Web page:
When it is said that we have access to “the vertical dimension” or “the order of Being”, this is not to suggest that we will have (or should desire to have) imaginal (or prophetic) visions of supersensible realms or celestial beings (or future events).  Any such (alleged) experience– and even the desire to experience such things –is usually considered suspect (and rightly so).  Without denying or disparaging any experience that may authentically unfold in our lives, we would do well– as a general rule of thumb –to adopt Thoreau’s deathbed observation as our motto, namely, one  world at a time! 

What is important is not whether we have celestial or prophetic  visions, but whether (and to what degree) we see the Reality of the kingdom– here and nowthrough the mind of Christ and the power of the Spirit.  For it is by clearly recognizing and honoring this Realitythe Way, the Truth, and the Life that is with us always –that we find deliverance from the Romans 7 conflict.

The ego in Romans 7 may “believe the gospel” and “accept Christ” (perhaps in an intellectual way; perhaps in an emotional way; or perhaps in a way which reflects some combination of the two).  And while it may be necessary and appropriate for us, as a community, to acknowledge  and affirm that such a one is “saved” and will “go to heaven” when (s)he dies by virtue of such “belief” and “acceptance” (insofar as this kind of intellectual and/or emotional posture reflects a sincere desire to participate in the life of the church), it is nevertheless difficult– when and for as long as the conflict of Romans 7 persists –to acknowledge that such such a one really recognizes and truly honors the mind of Christ and the power of the Spirit.  Rather, given the lack of trust and reliance indicated, it would seem to be the case that (s)he is still attempting to understand and control the flow of appearances merely with reference to the horizontal plane–that (s)he is not fully connected, vertically speaking, to the locomotive of the Spirit (referring, once again, to Piper’s metaphor).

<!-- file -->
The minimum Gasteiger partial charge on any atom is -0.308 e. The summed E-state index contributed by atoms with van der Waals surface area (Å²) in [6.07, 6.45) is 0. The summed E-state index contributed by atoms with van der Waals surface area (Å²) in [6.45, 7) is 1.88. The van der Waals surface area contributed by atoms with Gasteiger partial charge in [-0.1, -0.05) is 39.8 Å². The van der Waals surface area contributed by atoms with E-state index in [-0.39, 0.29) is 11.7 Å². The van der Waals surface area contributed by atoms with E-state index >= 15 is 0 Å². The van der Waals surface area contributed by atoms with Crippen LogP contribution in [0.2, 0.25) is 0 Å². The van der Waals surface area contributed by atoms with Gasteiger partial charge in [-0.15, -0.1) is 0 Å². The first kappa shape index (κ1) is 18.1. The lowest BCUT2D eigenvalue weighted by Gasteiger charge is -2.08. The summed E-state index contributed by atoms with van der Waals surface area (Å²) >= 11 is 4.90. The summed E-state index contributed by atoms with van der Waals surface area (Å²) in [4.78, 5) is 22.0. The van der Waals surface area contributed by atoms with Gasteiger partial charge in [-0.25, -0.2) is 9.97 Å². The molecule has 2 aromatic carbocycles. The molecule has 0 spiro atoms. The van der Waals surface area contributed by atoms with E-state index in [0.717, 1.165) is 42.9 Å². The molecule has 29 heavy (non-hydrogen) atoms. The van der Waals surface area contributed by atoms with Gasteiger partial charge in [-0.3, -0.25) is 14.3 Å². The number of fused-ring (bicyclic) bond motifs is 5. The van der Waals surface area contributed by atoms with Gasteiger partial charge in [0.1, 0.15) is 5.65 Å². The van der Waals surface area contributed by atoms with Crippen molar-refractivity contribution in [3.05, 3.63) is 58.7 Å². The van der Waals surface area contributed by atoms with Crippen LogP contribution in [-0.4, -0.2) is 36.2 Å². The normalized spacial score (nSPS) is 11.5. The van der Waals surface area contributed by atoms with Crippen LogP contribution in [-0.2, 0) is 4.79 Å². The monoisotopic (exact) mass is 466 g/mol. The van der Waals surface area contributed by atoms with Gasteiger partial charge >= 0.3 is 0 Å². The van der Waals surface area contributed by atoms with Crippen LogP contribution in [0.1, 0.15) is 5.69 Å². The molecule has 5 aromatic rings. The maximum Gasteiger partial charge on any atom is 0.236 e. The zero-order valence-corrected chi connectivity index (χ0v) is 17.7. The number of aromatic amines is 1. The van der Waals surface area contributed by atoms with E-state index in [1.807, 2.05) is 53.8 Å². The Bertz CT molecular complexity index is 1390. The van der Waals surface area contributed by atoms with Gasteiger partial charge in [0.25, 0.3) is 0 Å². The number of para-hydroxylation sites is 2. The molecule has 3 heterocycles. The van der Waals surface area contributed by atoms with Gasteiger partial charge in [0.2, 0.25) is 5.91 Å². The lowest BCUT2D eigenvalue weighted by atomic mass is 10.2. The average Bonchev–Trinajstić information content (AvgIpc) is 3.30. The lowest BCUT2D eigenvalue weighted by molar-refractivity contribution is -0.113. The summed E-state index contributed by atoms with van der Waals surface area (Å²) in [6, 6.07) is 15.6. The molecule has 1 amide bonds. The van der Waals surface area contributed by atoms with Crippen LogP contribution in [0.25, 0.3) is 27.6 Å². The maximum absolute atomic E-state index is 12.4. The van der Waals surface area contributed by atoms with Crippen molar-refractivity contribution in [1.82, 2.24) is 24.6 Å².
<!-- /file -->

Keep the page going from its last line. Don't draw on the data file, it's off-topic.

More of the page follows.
NOTE:  Piper’s metaphor of the locomotive must not be taken out of context.  He is not suggesting that the Spirit somehow gives us brute strength to power through difficulties.  Let us remember, rather, that His strength is made perfect in weakness (cf. II Corinthians 12:9).  Indeed, Lao Tzu’s water metaphor may be more apt (and may also be more comparable to the living water that Jesus spoke of then is generally imagined).

It is also worth noting that none of this is intended to disparage or discourage anyone’s desire to understand the natural world or to take action on the horizontal plane as long as such understanding  and action finds its ultimate inspiration and satisfaction in the mind of Christ and the power of the Spirit.  Indeed, it is by virtue of such enlightened action (or inaction, as the case may be) under God, that our lives begin to reflect the kingdom of God into this world, Here & Now.  But as with most matters of the Spirit, this too is subject to much misunderstanding

Finally, the idea of being “vertically connected” can, itself, become a matter of pride–and can itself, therefore, be a kind of spiritual trap (i.e. yet another “achievement” or “identity” for the ego to lay claim to).  So perhaps it is with some trepidation that we should speak of these things, fully realizing our many limitations (and personal shortcomings) and without suggesting that our lives, as a whole, necessarily provide a very good example for others.  Nevertheless, those of us who have struggled with this conflict over many years– and have reflected rather carefully on the transition between Romans 7 and 8 (both in the text and in our own lives) –are naturally inclined (if not duty bound) to share what we have learned.  As such– our personal shortcomings and trepidation notwithstanding  –let us continue by working our way through the following scriptures which may be fruitfully understood in light of this general framework:

Two Men ≈ Two Minds Two Worlds or Two Kingdoms:
The Order of Being & The Order of Appearances

Note:  To read the remainder of this essay, please follow the link below and scroll about a third of the way down the page…

–> The Order of Being and the Life of Faith continued….

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Our Sunday School Theology

Getting to Know Jesus in the 21st Century is, in part, a creative response to our (all too typical) Sunday School Theology which can be outlined as follows:

  • Outcasts from the Garden of GodWe often speak of an all powerful, all knowing, all loving God…
    • …who chooses to create a world which he knows will fall into sin…
    • …and who knows that the result of that sin will be:
      • …untold generations of natural suffering in a fallen creation